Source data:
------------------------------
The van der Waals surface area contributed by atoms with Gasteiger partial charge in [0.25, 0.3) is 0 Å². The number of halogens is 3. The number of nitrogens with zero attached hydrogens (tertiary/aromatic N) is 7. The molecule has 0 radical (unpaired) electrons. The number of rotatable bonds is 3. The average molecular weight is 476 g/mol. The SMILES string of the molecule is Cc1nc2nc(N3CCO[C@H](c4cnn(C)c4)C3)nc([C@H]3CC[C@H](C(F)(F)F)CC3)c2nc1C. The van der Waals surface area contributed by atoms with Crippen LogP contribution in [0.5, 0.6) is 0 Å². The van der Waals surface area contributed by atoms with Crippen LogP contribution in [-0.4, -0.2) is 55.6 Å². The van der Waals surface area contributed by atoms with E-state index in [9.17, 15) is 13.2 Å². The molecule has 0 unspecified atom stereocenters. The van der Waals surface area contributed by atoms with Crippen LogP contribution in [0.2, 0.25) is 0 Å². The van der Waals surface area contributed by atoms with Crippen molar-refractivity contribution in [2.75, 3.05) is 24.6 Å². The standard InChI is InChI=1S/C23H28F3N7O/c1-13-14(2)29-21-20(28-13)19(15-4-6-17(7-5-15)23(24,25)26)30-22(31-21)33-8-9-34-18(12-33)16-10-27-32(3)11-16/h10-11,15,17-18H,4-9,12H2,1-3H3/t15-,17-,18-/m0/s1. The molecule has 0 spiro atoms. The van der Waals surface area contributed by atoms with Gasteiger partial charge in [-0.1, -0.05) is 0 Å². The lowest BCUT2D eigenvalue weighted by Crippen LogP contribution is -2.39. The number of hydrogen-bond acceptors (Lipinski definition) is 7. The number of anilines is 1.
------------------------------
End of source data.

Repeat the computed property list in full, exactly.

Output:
The van der Waals surface area contributed by atoms with Gasteiger partial charge in [0.25, 0.3) is 0 Å². The number of halogens is 3. The number of nitrogens with zero attached hydrogens (tertiary/aromatic N) is 7. The molecule has 0 radical (unpaired) electrons. The number of rotatable bonds is 3. The average molecular weight is 476 g/mol. The SMILES string of the molecule is Cc1nc2nc(N3CCO[C@H](c4cnn(C)c4)C3)nc([C@H]3CC[C@H](C(F)(F)F)CC3)c2nc1C. The van der Waals surface area contributed by atoms with Crippen LogP contribution in [0.5, 0.6) is 0 Å². The van der Waals surface area contributed by atoms with Crippen LogP contribution in [-0.4, -0.2) is 55.6 Å². The van der Waals surface area contributed by atoms with E-state index in [9.17, 15) is 13.2 Å². The molecule has 0 unspecified atom stereocenters. The van der Waals surface area contributed by atoms with Crippen LogP contribution in [0.2, 0.25) is 0 Å². The van der Waals surface area contributed by atoms with Crippen molar-refractivity contribution in [2.75, 3.05) is 24.6 Å². The standard InChI is InChI=1S/C23H28F3N7O/c1-13-14(2)29-21-20(28-13)19(15-4-6-17(7-5-15)23(24,25)26)30-22(31-21)33-8-9-34-18(12-33)16-10-27-32(3)11-16/h10-11,15,17-18H,4-9,12H2,1-3H3/t15-,17-,18-/m0/s1. The molecule has 0 spiro atoms. The van der Waals surface area contributed by atoms with Gasteiger partial charge in [-0.1, -0.05) is 0 Å². The lowest BCUT2D eigenvalue weighted by Crippen LogP contribution is -2.39. The number of hydrogen-bond acceptors (Lipinski definition) is 7. The number of anilines is 1.